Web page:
Charles Cirtwill, President and Chief Executive Officer of the Northern Policy Institute, detailed a number of key issues that he said the pilot must address in a column published this week.
For one, Cirtwill said it is essential that the pilot reflect the fact labour needs in smaller, rural communities are typically different from those in urban centres.
“My colleagues at the Northern Policy Institute (NPI) have found that seven of the 10 jobs in demand in Northern Ontario, based on number of vacancies posted, were ‘middle-skilled’ jobs in National Occupational Classification codes C or D,” Cirtwill said.
Canada’s National Occupational Classification, or NOC, organizes more than 30,000 occupations according to skill level and skill type. Skill levels C and D include semi- and low-skilled occupations in the trades, primary and manufacturing industries, sales and services, and some clerical and assistant categories.
Cirtwill says the pilot must also recognize the fact that labour needs in Northern Ontario can vary from community to community — “some need truck drivers, others tourism staff, skilled trades or office support staff,” he wrote.
Accordingly, the pilot program should allow for a broad range of foreign labour while placing “a hard cap on any one specific job classification.”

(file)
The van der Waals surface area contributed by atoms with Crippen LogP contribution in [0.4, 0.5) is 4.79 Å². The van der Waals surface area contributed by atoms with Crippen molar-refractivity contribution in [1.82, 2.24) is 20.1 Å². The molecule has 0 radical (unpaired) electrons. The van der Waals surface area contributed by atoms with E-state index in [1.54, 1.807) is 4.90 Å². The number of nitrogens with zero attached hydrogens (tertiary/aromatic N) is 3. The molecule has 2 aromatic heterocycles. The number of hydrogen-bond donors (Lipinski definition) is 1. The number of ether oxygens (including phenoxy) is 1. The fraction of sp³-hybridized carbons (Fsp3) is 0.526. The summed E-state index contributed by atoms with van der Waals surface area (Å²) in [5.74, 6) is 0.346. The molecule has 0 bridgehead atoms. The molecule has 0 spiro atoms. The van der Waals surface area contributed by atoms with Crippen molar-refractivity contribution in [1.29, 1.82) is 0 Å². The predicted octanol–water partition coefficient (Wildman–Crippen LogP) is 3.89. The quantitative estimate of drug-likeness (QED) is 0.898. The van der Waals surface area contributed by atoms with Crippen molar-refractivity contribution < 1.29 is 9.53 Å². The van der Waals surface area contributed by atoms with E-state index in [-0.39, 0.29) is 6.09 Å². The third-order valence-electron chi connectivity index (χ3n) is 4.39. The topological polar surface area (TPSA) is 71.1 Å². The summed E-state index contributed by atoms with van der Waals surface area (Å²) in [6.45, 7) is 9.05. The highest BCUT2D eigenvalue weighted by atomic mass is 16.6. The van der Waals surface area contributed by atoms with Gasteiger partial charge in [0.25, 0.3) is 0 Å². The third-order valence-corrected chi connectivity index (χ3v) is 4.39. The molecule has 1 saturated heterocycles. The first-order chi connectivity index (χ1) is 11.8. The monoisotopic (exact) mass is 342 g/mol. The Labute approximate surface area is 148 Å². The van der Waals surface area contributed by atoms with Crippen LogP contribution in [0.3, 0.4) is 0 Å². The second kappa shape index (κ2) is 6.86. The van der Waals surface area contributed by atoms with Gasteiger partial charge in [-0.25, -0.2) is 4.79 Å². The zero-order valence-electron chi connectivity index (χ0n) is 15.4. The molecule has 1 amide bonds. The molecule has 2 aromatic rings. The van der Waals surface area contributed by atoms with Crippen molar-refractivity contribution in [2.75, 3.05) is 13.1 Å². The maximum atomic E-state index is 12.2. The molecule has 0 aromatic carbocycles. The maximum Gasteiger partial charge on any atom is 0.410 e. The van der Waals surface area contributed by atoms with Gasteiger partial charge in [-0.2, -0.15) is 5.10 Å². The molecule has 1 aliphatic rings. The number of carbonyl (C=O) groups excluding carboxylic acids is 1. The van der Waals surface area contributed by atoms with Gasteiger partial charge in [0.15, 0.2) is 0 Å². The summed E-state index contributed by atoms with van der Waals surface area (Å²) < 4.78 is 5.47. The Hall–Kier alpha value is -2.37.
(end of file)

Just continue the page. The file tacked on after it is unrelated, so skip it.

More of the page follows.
As to how many immigrants the proposed pilot should welcome on an annual basis, Cirtwill said the various regions that make up Northern Ontario need “at least 1,500 new immigrants a year to have a sustainable mix of working age population to dependents (under 19 and over 65).”
This target assumes full employment among current residents, including Northern Ontario’s Indigenous Peoples, he said.
Planners would also have to establish sub-targets to ensure that each region covered by the pilot receives its fair share of newcomers. This would ensure that Northern Ontario’s “Big Five” communities — North Bay, Sudbury, Timmins, Thunder Bay, and Sault Ste. Marie — aren’t the only beneficiaries of the pilot program, Cirtwill said.
Other key considerations are the project’s duration and the need for proper oversight and monitoring. A minimum of three to five years would allow for the collection of “sound data,” Cirtwill argued, adding that Immigration, Refugees and Citizenship Canada (IRCC) must prioritize “releasing better and more timely data.”
Cirtwill’s column follows meetings in August that brought together business and community leaders from Northern Ontario with Canada’s Minister of Immigration, Refugees and Citizenship, Ahmed Hussen.
The Northern Policy Institute and others are hoping Hussen and IRCC will approve a pilot program for Ontario’s rural and remote regions along the lines of the Atlantic Immigration Pilot, which was introduced last year to fill skilled and semi-skilled labour shortages in Canada’s Atlantic Provinces of Nova Scotia, New Brunswick, Prince Edward Island and Newfoundland and Labrador.
At the time, Minister Hussen said his department is studying the possibility, but a better understanding of the region’s specific needs is required.
“Just like in Atlantic Canada, if we’re going to proceed with that, we want to have a program conceivably that is very much tailored to the local needs of the regions and also a program that is really designed by the stakeholders [in Northern Ontario], as opposed to the government in Ottawa,” Minister Hussen said..